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A New Caucus Face-off?

Baca Hopes to Get CBC, CHC to Play Ball in New Game

Anybody for softball? That’s what Rep. Joe Baca (D-Calif.) has been asking some of his House colleagues lately, in a bid to set up a softball showdown between the Congressional Hispanic Caucus and the Congressional Black Caucus.

“Everybody thinks it’s great idea,” Baca said last week, adding that he also wants the Congressional Asian Pacific American Caucus to umpire. CAPAC doesn’t “have enough [members] to form a team,” Baca said.

He added, “Can you imagine [Rep.] Charlie Rangel [D-N.Y.] running the base pass?”

(A Rangel staffer said that in fact he could not imagine it. “Mr. Rangel doesn’t play baseball. Or softball,” said Emile Milne, the Congressman’s spokesman.)

Baca said a friendly softball game involving the three minority caucuses could help catalyze a closer working relationship. “The idea is to bring the coalitions closer together,” he said, characterizing current minority caucus relationships as “good,” but added they “can be a lot better.”

“Divided, we’re conquered. But as a unit we become strong as an iron and solid,” he said.

Baca, a former semi-pro baseball player in his youth, said the softball game would be fairly noncompetitive — unlike, for instance, the Annual Roll Call Congressional Baseball Game between Congressional Democrats and Republicans.

“It’s not going to be that kind of competition,” he said.

Baca said he was partly inspired by the annual Congressional baseball tradition, in which he is a regular player. But softball has the advantage that anybody “can toss the ball, you don’t even need to throw it,” he said, adding, “[Rep.] Grace Napolitano [D-Calif.] says she used to pitch I say get her out there.”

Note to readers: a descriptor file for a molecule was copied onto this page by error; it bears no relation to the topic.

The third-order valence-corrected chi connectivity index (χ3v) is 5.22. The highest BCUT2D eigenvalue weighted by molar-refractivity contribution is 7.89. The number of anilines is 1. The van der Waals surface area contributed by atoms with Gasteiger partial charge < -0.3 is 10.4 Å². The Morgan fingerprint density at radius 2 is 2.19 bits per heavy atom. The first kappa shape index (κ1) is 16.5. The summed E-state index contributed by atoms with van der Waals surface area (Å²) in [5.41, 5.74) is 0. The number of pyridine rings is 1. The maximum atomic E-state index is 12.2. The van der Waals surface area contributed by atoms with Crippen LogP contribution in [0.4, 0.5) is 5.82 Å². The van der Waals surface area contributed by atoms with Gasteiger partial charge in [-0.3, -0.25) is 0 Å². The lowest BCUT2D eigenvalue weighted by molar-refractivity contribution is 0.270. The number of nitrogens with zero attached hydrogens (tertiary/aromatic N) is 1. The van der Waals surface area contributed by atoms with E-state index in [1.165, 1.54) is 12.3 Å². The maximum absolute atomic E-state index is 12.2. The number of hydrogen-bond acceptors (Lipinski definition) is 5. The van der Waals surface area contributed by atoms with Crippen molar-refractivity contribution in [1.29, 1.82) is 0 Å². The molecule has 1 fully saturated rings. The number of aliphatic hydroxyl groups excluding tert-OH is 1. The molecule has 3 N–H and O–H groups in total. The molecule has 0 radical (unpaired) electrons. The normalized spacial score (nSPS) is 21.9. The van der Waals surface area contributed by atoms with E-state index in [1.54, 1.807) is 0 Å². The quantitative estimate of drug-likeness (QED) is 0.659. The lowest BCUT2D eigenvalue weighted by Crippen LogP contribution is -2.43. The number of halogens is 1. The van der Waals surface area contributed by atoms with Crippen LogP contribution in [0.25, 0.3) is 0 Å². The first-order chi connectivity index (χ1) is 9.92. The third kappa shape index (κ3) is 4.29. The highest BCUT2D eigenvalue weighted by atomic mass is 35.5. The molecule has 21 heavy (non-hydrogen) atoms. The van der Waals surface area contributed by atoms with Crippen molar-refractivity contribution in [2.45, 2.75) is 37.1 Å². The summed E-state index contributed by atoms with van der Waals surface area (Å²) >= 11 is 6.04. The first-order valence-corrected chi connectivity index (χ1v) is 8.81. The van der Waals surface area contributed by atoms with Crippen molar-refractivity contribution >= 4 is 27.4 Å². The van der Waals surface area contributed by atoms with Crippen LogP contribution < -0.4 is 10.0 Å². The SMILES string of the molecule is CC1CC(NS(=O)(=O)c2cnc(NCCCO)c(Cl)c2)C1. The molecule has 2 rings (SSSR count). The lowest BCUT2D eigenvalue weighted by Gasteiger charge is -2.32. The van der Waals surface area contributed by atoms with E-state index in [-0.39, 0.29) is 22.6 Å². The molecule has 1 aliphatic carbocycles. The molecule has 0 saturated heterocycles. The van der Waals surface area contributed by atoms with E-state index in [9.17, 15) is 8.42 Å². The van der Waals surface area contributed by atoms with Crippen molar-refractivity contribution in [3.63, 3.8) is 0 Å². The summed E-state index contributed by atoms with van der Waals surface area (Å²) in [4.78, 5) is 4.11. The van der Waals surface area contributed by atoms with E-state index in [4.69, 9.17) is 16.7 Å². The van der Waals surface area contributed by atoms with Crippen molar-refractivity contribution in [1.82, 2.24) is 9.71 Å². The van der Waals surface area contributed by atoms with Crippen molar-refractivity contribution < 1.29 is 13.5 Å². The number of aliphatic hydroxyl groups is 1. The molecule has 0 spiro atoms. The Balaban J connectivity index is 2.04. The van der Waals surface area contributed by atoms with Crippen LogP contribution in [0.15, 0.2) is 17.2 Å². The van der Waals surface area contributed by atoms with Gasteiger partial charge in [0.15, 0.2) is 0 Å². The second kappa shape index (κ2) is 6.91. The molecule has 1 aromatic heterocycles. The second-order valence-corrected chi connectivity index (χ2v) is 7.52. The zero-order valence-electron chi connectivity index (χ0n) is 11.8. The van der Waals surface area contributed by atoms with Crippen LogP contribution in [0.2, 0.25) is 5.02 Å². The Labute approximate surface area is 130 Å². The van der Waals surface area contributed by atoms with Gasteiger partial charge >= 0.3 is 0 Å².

Amanda Molk, Napolitano’s spokeswoman, said, “Oh, my.” She added, “I know that [Napolitano] does love baseball and softball. … I would imagine there’s probably interest there.” Napolitano, however, was in Africa last week and could not comment.

Doug Thornell, spokesman for the Congressional Black Caucus, said the CBC hasn’t yet received a formal invitation. “I don’t think the members would have a problem with playing [the CHC] in softball,” Thornell said, but added that until a formal invitation is extended, “it might be a little premature to comment on it.”

A CAPAC spokesman said a reporter’s phone call about the possible game was the first he had heard of it. “We’ll take a look at any invitation that we’re sent,” Cameron Johnson said, adding, “I can’t really comment on it. I just don’t know if that would be something that CAPAC would be interested in.”

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